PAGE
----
The Pleasures Of Perth

Western Australia’s capital surprises with rich culture and cosmopolitan energy

By: By Dawna L. Robertson


City of Fremantle
Perth Visitors Bureau
Swan Valley
Tourism Australia
Tourism Western Australia 

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When John Glenn became the first American to orbit Earth aboard Friendship 7 in 1962, the friendly people of Perth switched on their lights to honor the astronaut as he soared above. Glenn tagged Perth the "City of Lights," acknowledging one of the world’s most isolated municipalities for shining so brightly.

Kings Park is sacred to Aborigines. // (c) Tourism Australia
Kings Park is sacred to Aborigines.

Remoteness well explains why many U.S. visitors never find their way to the scenic Western Australia capital. Few East Coast Aussies make it there, either. And, that’s a shame. The travel-time investment is far overshadowed by the adventure itself.

I knew little about Perth prior to visiting, but quickly learned that it’s a clean, hospitable city with a relaxed lifestyle that embraces the vacation mindset. Geographically speaking, the metropolitan area is tucked between the Indian Ocean and a low coastal escarpment known as the Darling Range — making it an ideal springboard for discovering rustic regions beyond.

The city is flanked by the celebrated Swan River to the east and south and the 1,000-acre Kings Park on the west. In fact, Perth feels more like a big country town than a bustling city, which simply adds to its appeal.

Opting to stroll, I found the city extremely walkable, with its four major thoroughfares running east to west. You can also hop aboard a trio of complimentary CAT bus lines.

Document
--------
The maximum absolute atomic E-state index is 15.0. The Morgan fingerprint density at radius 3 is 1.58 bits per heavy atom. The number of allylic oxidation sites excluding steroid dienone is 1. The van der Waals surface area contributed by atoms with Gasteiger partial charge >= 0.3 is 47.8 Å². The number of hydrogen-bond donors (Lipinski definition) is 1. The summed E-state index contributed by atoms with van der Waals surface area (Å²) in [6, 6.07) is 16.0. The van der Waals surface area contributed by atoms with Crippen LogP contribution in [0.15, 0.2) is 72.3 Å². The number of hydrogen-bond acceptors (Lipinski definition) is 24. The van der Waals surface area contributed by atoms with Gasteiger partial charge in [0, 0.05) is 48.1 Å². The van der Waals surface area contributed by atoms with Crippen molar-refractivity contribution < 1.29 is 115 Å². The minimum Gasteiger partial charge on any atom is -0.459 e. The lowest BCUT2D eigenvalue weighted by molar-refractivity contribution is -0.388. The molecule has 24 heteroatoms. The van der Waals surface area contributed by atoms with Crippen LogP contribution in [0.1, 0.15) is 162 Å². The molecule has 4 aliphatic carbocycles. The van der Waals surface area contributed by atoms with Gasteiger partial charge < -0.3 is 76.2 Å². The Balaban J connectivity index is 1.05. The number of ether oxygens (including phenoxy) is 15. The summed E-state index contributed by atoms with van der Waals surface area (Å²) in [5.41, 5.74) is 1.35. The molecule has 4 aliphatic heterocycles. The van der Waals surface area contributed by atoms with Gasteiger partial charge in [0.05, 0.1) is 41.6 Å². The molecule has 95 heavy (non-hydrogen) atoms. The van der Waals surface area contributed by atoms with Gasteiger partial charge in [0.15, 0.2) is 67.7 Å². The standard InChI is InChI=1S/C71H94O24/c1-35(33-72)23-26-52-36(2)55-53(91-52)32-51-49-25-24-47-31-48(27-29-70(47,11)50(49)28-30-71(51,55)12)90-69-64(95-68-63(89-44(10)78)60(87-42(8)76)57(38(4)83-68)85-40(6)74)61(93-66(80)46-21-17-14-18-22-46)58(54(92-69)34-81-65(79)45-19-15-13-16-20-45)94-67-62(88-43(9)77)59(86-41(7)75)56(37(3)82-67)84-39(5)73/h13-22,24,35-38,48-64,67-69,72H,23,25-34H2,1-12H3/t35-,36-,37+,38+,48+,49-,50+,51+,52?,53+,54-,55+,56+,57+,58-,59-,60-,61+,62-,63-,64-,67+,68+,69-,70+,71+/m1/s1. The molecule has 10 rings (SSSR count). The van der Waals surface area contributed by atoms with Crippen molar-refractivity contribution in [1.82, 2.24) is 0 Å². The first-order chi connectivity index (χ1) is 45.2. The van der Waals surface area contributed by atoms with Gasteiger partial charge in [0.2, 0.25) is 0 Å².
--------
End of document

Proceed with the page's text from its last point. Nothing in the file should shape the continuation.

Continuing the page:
My first stop was at the colonial-era Perth Mint, where coins have been struck since 1899. Here, we witnessed a traditional "gold pour" where pure gold is heated to molten temperature and transformed into a solid gold bar.

The city also boasts museums and art galleries, a slew of historic buildings and ample shopping. For nature lovers, there are more than 50 miles of white, sandy beaches nearby.

One of my favorite treks was to The Bell Tower, a glass spire overlooking the jetties at Barrack Square. From here, ferries head to Swan Valley wineries, Rottnest Island, Perth Zoo and the popular port of Fremantle, which I visited via an outbound ferry and railway return. Friday through Sunday, the eclectic city becomes even more colorful with its lively markets lining the Cappuccino Strip.

At Barrack Square you can catch a double-decker bus for a broader sightseeing tour that takes in the regal Kings Park and splashy Burswood Entertainment Complex.

Considered one of the world’s largest musical instruments, The Tower was custom built to house the historically significant bells of Saint Martin in the Fields Church, the parish church of Buckingham Palace in London’s Trafalgar Square.

From The Tower staircase, it’s easy to see why the Swan River is the heart of the city. Its banks brim with runners, bikers and walkers who appear in no particular rush as they pause to soak in the scenery.

Kings Park, the largest central city park in the world, is revered as a sacred place for Aborigines. Legend holds that their mythical serpent, the wagyl, entered the ground nearby and emerged at the foot of Mt. Eliza to create the Swan River. Free guided walks are offered daily at 10 a.m. and 2 p.m.

Unless your clients prefer heat, the best times to visit Perth are during spring (September to November) and fall (March to May). Summers are traditionally hot and dry, with winters wet and mild — although I was spared showers during my stay.

While the Swan River is considered Perth’s heart, I found that the friendly Aussie attitude was undeniably its soul.

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